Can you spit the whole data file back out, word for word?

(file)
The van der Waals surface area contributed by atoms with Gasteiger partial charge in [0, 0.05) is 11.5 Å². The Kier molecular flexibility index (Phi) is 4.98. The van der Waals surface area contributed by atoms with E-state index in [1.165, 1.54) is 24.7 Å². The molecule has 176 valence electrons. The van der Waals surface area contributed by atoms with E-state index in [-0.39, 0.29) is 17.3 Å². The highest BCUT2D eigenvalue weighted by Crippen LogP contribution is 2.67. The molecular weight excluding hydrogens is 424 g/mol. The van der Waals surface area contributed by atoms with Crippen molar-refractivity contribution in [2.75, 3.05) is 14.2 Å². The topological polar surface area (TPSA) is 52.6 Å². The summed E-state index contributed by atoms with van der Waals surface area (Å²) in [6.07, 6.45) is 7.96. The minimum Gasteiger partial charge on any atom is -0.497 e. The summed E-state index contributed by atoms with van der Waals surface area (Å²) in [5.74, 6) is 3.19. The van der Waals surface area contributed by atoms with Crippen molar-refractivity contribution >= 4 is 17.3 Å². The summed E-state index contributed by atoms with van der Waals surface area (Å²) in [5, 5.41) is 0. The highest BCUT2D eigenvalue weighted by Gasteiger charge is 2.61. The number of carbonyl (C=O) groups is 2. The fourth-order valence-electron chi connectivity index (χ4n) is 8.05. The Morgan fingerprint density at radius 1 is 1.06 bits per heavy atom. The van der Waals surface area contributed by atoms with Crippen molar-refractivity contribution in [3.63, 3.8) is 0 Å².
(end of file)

The van der Waals surface area contributed by atoms with Gasteiger partial charge in [0, 0.05) is 11.5 Å². The Kier molecular flexibility index (Phi) is 4.98. The van der Waals surface area contributed by atoms with E-state index in [1.165, 1.54) is 24.7 Å². The molecule has 176 valence electrons. The van der Waals surface area contributed by atoms with E-state index in [-0.39, 0.29) is 17.3 Å². The highest BCUT2D eigenvalue weighted by Crippen LogP contribution is 2.67. The molecular weight excluding hydrogens is 424 g/mol. The van der Waals surface area contributed by atoms with Crippen molar-refractivity contribution in [2.75, 3.05) is 14.2 Å². The topological polar surface area (TPSA) is 52.6 Å². The summed E-state index contributed by atoms with van der Waals surface area (Å²) in [6.07, 6.45) is 7.96. The minimum Gasteiger partial charge on any atom is -0.497 e. The summed E-state index contributed by atoms with van der Waals surface area (Å²) in [5.74, 6) is 3.19. The van der Waals surface area contributed by atoms with Crippen molar-refractivity contribution >= 4 is 17.3 Å². The summed E-state index contributed by atoms with van der Waals surface area (Å²) in [5, 5.41) is 0. The highest BCUT2D eigenvalue weighted by Gasteiger charge is 2.61. The number of carbonyl (C=O) groups is 2. The fourth-order valence-electron chi connectivity index (χ4n) is 8.05. The Morgan fingerprint density at radius 1 is 1.06 bits per heavy atom. The van der Waals surface area contributed by atoms with Crippen molar-refractivity contribution in [3.63, 3.8) is 0 Å².